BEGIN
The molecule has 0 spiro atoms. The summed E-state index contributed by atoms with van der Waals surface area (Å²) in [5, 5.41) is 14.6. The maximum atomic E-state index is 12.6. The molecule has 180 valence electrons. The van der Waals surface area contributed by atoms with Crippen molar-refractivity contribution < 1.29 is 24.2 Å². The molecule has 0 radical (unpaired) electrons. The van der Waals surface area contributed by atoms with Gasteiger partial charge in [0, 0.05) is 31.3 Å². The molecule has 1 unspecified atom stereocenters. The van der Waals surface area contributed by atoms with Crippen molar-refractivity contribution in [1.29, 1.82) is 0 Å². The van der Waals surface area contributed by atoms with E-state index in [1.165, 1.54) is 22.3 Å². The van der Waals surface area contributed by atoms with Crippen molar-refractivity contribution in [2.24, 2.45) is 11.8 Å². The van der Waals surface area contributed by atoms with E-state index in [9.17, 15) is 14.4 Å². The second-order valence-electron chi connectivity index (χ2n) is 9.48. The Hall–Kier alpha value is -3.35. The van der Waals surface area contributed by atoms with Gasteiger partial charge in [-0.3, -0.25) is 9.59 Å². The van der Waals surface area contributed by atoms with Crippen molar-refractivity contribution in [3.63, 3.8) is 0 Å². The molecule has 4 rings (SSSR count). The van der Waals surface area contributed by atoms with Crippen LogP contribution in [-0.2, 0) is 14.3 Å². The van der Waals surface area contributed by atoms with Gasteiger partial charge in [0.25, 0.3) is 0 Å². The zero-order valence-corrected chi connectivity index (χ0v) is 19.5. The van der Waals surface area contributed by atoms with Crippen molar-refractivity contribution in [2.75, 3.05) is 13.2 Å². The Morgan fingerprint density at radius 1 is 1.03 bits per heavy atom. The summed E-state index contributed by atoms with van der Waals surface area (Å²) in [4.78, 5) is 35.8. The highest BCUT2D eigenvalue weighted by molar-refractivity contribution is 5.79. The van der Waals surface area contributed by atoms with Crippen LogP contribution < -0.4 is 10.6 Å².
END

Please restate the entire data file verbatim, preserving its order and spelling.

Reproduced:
The molecule has 0 spiro atoms. The summed E-state index contributed by atoms with van der Waals surface area (Å²) in [5, 5.41) is 14.6. The maximum atomic E-state index is 12.6. The molecule has 180 valence electrons. The van der Waals surface area contributed by atoms with Crippen molar-refractivity contribution < 1.29 is 24.2 Å². The molecule has 0 radical (unpaired) electrons. The van der Waals surface area contributed by atoms with Gasteiger partial charge in [0, 0.05) is 31.3 Å². The molecule has 1 unspecified atom stereocenters. The van der Waals surface area contributed by atoms with Crippen molar-refractivity contribution in [1.29, 1.82) is 0 Å². The van der Waals surface area contributed by atoms with E-state index in [1.165, 1.54) is 22.3 Å². The van der Waals surface area contributed by atoms with Crippen molar-refractivity contribution in [2.24, 2.45) is 11.8 Å². The van der Waals surface area contributed by atoms with E-state index in [9.17, 15) is 14.4 Å². The second-order valence-electron chi connectivity index (χ2n) is 9.48. The Hall–Kier alpha value is -3.35. The van der Waals surface area contributed by atoms with Gasteiger partial charge in [-0.3, -0.25) is 9.59 Å². The van der Waals surface area contributed by atoms with Crippen molar-refractivity contribution in [3.63, 3.8) is 0 Å². The molecule has 4 rings (SSSR count). The van der Waals surface area contributed by atoms with Crippen LogP contribution in [-0.2, 0) is 14.3 Å². The van der Waals surface area contributed by atoms with Gasteiger partial charge in [0.25, 0.3) is 0 Å². The zero-order valence-corrected chi connectivity index (χ0v) is 19.5. The van der Waals surface area contributed by atoms with Crippen molar-refractivity contribution in [2.75, 3.05) is 13.2 Å². The Morgan fingerprint density at radius 1 is 1.03 bits per heavy atom. The summed E-state index contributed by atoms with van der Waals surface area (Å²) in [4.78, 5) is 35.8. The highest BCUT2D eigenvalue weighted by molar-refractivity contribution is 5.79. The van der Waals surface area contributed by atoms with Crippen LogP contribution < -0.4 is 10.6 Å².